Things that can cut your nature
Rochelle Keane, Lifestyle Writer
Men, are you ever anxious about having optimum performance in the bedroom, or any room of choice for that matter? To put your mind at ease, there are some things you can do to take care of your family jewels.
Couples therapist and clinical sexo-logist Dr Sidney McGill provided Flair with some simple practises that can go a long way in keeping your sex life healthy and happy.
1. Note Well: there is a difference in wearing boxers versus briefs!
Dr McGill revealed that boxers are better because it allows greater air circulation around the genitals, especially the testicles. "Air circulation produces a cooler temperature around the testicles, which is more favourable for sperm production. Men with a low sperm count who want to increase their fertility rate should avoid wearing briefs, especially those made of synthetic materials. However, a brief allows the penis and scrotum to be packed away without unnecessary genital movements occurring during sports or other physical activities". You must choose - feeling comfortable during physical activities or promoting high-quality sperm.
2. Diet is extremely important, so reduce your fast-food intake. Take the time to prepare home-cooked meals, or consume healthier options.
Dr McGill advises, "A daily balanced diet, including nuts, fruits and vegetables is important for healthy sexuality in men."
Spinach and other green vegetables such as callaloo are a good source of magnesium, which helps dilate blood vessels.
Tea (unsweetened) - the antioxidant catechin found in tea promotes blood flow throughout the body.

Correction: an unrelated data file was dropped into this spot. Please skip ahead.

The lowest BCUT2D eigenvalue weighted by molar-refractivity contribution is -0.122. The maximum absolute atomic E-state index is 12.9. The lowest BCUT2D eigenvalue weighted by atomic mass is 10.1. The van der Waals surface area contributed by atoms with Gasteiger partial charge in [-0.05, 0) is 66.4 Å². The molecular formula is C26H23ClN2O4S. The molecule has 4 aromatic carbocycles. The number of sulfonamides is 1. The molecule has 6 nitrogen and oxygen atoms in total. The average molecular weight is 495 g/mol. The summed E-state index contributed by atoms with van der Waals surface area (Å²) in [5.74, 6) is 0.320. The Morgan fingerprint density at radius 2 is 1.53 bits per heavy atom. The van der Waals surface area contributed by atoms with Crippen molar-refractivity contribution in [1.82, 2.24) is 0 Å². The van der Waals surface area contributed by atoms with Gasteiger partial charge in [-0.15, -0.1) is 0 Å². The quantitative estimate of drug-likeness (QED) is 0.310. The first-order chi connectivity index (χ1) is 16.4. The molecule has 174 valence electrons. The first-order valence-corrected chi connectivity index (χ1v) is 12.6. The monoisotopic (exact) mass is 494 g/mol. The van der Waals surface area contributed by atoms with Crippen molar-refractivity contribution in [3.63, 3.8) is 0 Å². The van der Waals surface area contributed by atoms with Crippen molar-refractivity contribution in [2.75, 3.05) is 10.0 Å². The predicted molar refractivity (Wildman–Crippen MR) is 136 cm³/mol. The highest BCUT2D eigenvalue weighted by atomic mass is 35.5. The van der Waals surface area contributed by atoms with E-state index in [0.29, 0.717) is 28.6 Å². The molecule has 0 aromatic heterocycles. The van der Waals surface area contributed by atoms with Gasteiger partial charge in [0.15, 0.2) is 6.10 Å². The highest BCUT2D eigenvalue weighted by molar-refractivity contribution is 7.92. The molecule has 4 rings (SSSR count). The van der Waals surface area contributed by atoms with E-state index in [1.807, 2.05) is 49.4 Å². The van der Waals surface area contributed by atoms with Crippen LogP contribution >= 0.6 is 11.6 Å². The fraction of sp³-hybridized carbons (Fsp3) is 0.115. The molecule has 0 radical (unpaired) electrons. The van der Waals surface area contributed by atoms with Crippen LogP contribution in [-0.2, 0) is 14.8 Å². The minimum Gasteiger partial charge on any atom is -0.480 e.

Citrus fruits - increase levels of vitamin C and improve sperm count and motility.
Eggs, nuts, beans, fatty fish such as mackerel, sardines and tuna are good for your heart, and the omega-3 fatty acids found in fish raise the dopamine levels in the brain that trigger arousal - according to sexologist Yvonne K. Fulbright, PhD.
3. Stop being a couch potato!
"Workout routines that are appropriate for the fitness level of the man does not cause erectile dysfunction. Any form of physical activity, such as regular aerobics or yoga practice, increases blood flow in both men and women and, therefore, enhances their sexual drive. These exercises increases the production of endorphins - feel-good hormones that help in increasing your sex drive too," Dr McGill confirmed.
4. Protein shakes and steroid? Here is the truth behind these.
"Protein shakes are largely made from whey - a milk protein used in body-building. It is also possible to find naturally occurring steroids in minute amounts in plant-based products that do not interfere with sexual functioning. However, anabolic steroids are used to enhance muscle-building or to increase low testosterone levels in the short term. Ongoing, long-term use of steroids may cause shrinking of the testicles, reduced sperm count, infertility, baldness, among other problems," informed Dr McGill.
5. Too much of one thing, is good for nothing!
"The libido (sex drive) varies from one person to the next. However, if a man has multiple sexual partners, his sex drive may be affected if he is tired, depressed, overworked or getting older."
6. Foreplay and postplay are great for her, but may not be for you.
Foreplay: In all eagerness for penetration you may not notice that your woman is not sufficiently aroused, it is, therefore, important that you take the time to ensure she is lubricated naturally. Second, sexual interest during intercourse is centred on the vagina, the breasts and the lips of your woman, while other erogenous zones such as the neck, thigh regions and buttocks are ignored.
Postplay: Women tend to like to cuddle and talk after sex, but sleep is knocking at your door.
"Erectile dysfunction can be psychologically induced in young adult males, such as having a low self-esteem or anxiety around time of sexual intercourse. It can also occur because of ill health, and excess use of marijuana, or alcohol is also a possible cause. If the man regularly discharges before he penetrates his partner or before his partner is able to reach a climax, may result in sexual frustration in the man and woman. In some cases, the woman may resent her partner and seek sexual satisfaction from a more competent male. If the man and woman love each other and are committed to working on the problem, this may even increase bonding between them, once they receive the specialist service of a clinical sexologist or urologist."